6. Scott

    the reason you can't make beer in your house is because they have "Dry Counties". and trust me if you have ever been in the northern part of Alabama you would understand why they have it that way. on a side note have you seen the Discovery show Moonshiners, i think they are making it anyways 🙂

    February 7, 2013 at 9:24 am | Report abuse |
  7. boysmatter

    Alabama is going to be backwards. Maybe if we tied school funding and modernizing blue laws to football they might actually get it? After all that is the only realm where that state sees any success.

    February 7, 2013 at 8:43 am | Report abuse |
    • elreyjones

      I believe Alabama has tremendously intelligent people and it is states like California, New York, and Massachusetts who are very backwards. Those yankees and foreigners from those 3 states don't even wash their hands after they take a sh*t. How backwards is that?

      February 9, 2013 at 11:57 pm | Report abuse |
      • Jack

        Yup, so smart that they exiled the only outside help in the state with enough cojones to pick their crops consistently, efficiently and cheaply. When farmers brought in locals to do the same, they cut and ran after the first little backache; crops went bad, farmers lost a ton of money and the price of produce in the Southeast spiked. Yup, 'Bamans for Bentley the Brilliant, winning combo.

        February 12, 2013 at 7:54 am | Report abuse |
  8. Lauren

    What is amazing to me is the priorities of this state. We have children that are not going to school, litter on every highway in the "Alabama the Beautiful" state, roads that need repair and the list goes on. The priorities here are slot machines and home brew – what a combination!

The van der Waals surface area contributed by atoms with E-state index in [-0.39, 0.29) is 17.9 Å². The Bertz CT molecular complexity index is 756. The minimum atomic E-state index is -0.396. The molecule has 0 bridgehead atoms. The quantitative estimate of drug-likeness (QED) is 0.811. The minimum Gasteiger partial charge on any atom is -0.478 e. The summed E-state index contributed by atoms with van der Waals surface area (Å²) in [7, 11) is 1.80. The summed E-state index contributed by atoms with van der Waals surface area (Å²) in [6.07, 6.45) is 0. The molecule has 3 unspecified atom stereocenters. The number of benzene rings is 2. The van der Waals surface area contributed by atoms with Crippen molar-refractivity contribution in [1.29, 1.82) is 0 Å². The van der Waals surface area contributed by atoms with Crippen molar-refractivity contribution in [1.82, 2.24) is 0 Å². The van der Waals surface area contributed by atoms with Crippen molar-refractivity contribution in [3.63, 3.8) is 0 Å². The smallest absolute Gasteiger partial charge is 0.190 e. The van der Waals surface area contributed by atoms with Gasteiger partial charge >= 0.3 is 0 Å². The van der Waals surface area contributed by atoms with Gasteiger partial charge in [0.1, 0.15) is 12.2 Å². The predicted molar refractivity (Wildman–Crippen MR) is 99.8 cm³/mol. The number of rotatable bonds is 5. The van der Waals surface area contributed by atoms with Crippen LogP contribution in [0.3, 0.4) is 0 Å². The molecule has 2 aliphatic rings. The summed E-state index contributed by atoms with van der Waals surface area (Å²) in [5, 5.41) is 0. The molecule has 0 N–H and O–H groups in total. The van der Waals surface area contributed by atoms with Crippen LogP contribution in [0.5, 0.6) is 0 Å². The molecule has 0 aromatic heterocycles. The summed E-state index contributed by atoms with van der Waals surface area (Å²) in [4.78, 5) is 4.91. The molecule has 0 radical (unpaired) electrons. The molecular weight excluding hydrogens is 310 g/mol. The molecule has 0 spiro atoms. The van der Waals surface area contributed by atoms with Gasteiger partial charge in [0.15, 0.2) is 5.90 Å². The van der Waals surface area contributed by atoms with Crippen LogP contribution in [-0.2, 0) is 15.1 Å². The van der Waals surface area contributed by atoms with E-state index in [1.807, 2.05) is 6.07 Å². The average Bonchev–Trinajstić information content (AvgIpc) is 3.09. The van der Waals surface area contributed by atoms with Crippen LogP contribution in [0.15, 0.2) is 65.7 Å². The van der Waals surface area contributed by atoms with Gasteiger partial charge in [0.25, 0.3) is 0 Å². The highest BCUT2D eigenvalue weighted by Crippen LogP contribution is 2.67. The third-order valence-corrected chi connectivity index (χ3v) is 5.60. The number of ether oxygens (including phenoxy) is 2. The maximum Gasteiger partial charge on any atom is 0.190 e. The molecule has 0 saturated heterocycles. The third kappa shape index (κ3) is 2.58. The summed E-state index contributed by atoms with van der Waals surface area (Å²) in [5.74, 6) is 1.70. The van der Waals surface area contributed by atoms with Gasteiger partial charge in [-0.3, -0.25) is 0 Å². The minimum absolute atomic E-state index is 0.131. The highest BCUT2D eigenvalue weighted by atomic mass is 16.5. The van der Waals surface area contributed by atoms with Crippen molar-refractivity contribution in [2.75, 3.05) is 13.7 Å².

February 7, 2013 at 7:58 am | Report abuse |
    • News to me

      Don't forget about "the illegals!"

      I guess the worst nightmare for an Alabama politician would be to see an illegal immigrant drinking some home-made beer with her girlfriend while playing the slots before going to get an abortion. It's enough to make Aunt Bee clutch her pearls!

      February 7, 2013 at 3:52 pm | Report abuse |
  9. Jorge

    I'm not surprised that the most teetotalling, bible-thumping states are the ones with the poorest health and academic performance. A British politician once attempted to soil the reputation of Sir Winston Churchill, one of the world's most brilliant, resilient and long-lived statesmen, by claiming that Mr. Churchill had probably consumed enough spirits to fill the hall of Parliament to the rafters. Mr. Churchill responded by procuring a yardstick from another member of Parliament, measuring breadth, length and height of the hall, performing some quick calculations and retorting, "So much to do, so little time..."

    February 7, 2013 at 7:56 am | Report abuse |
  10. Ariz

    Finally got around to listening (didn't seem to want to work on the iPad). One minor point: Ricard Laird and Alvin Holmes, the two representatives with the audio clips arguing against home brewing, were identified as one being a Democrat and the other being a Republican. At the time the audio was recorded they were both Democrats. A few days ago Laird announced he was leaving the Democratic Party to serve as an independent. He is not joining the Republican party.

    BTW, look up "Alvin Holmes on Beer" on youtube. Don't blame me when you spit your drink on your monitor.

    February 6, 2013 at 11:58 pm | Report abuse |